Trust me as someone whose wife grows hearty winter greens in the colder months, and who checks out the weekly, year-round farmers market outside of People’s Co-Op any month of the year. Kale is perpetually in season, people.

Plus, there’s everything you can dig into your cultural roots (or cold storage) and learn to store from seasonal goodness, like fruit preserves, roasted tomatoes, basil pesto, homemade bouillon, and dried peppers, to name a quick few. I just used the last of a gifted jar of homemade raspberry preserves I received in 2015 (which I know because it was on the label) in a jam-swirl coffeecake this past week. And once I start pickling, it won’t seem to stop.

Let’s talk process. When I visit a farmers market, I don’t take a list, but I do make a mental notes of fruits and vegetables I’d like to bring home with me. I get my eyes set on whatever berry is making its debut, staple carrots, giant leafy greens, fresh herbs, foraged mushrooms, and at least two things I haven’t seen yet that season – maybe leeks, daikon, radicchio, kohlrabi, endive, apples (the NEW ones - ditto for potatoes and onions), young garlic, and who knows what else – and those oft-harder to find selections that make me and my kitchen SMILE. I’m talking fresh lemongrass, fava beans, elusive ginger root, maitake mushrooms, pak choi, watermelon radishes, celeriac, green cauliflower, purple broccoli, pink-striped heirloom tomatoes….I’m swooning already. I think about our beautiful garden jungle, what we’re not growing that season, whatever didn’t quite make it, or what we can’t get enough of. That easily, usually, essentially means even more tomatoes. It’s a sad but true day in the autumn when I defrost the final container of summer tomato sauce or roasted cherry tomatoes, garlic, and basil. Speaking of irresistible, the one-and-only Miyoko Schinner has a recipe for a roasted tomato elixir in her last book for your summer tomato time I highly recommend you check out (and really, if you don’t have this or wanna buy it use your library and place a hold or request it. Long live libraries!)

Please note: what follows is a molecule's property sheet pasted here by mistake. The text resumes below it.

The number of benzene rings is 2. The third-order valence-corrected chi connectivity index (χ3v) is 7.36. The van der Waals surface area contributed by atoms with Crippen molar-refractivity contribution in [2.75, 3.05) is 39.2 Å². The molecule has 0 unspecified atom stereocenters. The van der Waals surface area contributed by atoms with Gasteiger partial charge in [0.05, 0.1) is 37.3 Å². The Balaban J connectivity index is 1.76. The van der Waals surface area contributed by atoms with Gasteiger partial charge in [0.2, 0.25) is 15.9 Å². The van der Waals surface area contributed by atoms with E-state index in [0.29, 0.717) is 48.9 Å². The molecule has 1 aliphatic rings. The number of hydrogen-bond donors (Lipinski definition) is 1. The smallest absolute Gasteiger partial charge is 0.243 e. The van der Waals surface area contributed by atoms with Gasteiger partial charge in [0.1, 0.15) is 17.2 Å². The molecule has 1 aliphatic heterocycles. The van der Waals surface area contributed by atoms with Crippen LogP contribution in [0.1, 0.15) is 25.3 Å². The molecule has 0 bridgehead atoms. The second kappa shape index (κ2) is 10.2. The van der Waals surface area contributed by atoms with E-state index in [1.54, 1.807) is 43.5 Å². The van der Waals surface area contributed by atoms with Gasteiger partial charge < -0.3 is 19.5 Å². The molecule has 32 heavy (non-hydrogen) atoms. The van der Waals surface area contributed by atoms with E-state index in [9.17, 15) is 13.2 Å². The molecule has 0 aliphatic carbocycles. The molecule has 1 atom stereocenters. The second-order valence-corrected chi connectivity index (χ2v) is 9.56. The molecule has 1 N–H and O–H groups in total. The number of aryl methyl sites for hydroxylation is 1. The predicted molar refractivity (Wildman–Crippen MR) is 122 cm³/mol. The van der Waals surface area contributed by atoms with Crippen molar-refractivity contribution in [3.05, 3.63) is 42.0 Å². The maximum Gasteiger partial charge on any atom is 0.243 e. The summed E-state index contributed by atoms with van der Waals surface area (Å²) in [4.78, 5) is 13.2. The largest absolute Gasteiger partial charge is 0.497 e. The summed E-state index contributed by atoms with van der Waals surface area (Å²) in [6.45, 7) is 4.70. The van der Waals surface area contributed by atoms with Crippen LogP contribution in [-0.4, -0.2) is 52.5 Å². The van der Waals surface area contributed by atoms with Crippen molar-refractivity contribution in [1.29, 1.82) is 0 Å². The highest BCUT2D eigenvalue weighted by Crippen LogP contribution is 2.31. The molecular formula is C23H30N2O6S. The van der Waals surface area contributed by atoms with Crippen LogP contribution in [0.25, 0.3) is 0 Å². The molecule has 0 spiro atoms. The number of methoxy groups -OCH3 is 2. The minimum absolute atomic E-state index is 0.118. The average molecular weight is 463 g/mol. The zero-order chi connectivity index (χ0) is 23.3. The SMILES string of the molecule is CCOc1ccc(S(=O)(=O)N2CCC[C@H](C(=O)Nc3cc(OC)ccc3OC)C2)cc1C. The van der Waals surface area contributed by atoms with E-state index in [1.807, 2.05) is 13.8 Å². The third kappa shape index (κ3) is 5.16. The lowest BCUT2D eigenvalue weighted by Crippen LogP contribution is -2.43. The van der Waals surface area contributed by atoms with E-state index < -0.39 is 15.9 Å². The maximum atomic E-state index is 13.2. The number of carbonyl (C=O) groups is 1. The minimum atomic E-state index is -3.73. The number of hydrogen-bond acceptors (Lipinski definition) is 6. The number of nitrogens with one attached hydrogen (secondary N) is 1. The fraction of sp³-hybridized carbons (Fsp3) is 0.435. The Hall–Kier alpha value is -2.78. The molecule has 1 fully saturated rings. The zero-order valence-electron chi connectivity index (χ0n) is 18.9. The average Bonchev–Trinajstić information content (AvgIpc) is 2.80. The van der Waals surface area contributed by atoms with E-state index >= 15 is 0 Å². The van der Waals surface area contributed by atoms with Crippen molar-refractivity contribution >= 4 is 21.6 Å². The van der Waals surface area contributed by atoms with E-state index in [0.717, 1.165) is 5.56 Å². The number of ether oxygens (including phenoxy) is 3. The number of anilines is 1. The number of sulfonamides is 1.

Jess' PSU farmers market haul from May 19, 2019

Jess' PSU farmers market haul from May 19, 2019